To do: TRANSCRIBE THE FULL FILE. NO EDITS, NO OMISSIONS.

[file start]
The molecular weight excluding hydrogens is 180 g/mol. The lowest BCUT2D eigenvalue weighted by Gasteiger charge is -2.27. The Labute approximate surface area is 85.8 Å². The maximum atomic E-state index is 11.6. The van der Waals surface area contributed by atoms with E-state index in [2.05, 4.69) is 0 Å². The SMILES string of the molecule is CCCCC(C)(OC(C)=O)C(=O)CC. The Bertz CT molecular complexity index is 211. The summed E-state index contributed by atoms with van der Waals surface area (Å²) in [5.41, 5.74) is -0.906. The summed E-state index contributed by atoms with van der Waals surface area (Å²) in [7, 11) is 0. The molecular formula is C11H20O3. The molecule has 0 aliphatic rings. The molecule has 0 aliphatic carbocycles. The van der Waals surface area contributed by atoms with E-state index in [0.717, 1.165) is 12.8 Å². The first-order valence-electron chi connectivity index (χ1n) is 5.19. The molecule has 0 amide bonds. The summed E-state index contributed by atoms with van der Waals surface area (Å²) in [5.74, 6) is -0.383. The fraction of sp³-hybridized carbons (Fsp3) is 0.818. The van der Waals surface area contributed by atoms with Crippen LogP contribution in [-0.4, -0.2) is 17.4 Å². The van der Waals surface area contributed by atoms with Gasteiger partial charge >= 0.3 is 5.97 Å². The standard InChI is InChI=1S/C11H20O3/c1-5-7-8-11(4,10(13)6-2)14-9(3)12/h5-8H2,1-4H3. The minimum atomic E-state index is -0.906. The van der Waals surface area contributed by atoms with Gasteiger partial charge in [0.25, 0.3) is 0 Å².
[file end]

The molecular weight excluding hydrogens is 180 g/mol. The lowest BCUT2D eigenvalue weighted by Gasteiger charge is -2.27. The Labute approximate surface area is 85.8 Å². The maximum atomic E-state index is 11.6. The van der Waals surface area contributed by atoms with E-state index in [2.05, 4.69) is 0 Å². The SMILES string of the molecule is CCCCC(C)(OC(C)=O)C(=O)CC. The Bertz CT molecular complexity index is 211. The summed E-state index contributed by atoms with van der Waals surface area (Å²) in [5.41, 5.74) is -0.906. The summed E-state index contributed by atoms with van der Waals surface area (Å²) in [7, 11) is 0. The molecular formula is C11H20O3. The molecule has 0 aliphatic rings. The molecule has 0 aliphatic carbocycles. The van der Waals surface area contributed by atoms with E-state index in [0.717, 1.165) is 12.8 Å². The first-order valence-electron chi connectivity index (χ1n) is 5.19. The molecule has 0 amide bonds. The summed E-state index contributed by atoms with van der Waals surface area (Å²) in [5.74, 6) is -0.383. The fraction of sp³-hybridized carbons (Fsp3) is 0.818. The van der Waals surface area contributed by atoms with Crippen LogP contribution in [-0.4, -0.2) is 17.4 Å². The van der Waals surface area contributed by atoms with Gasteiger partial charge >= 0.3 is 5.97 Å². The standard InChI is InChI=1S/C11H20O3/c1-5-7-8-11(4,10(13)6-2)14-9(3)12/h5-8H2,1-4H3. The minimum atomic E-state index is -0.906. The van der Waals surface area contributed by atoms with Gasteiger partial charge in [0.25, 0.3) is 0 Å².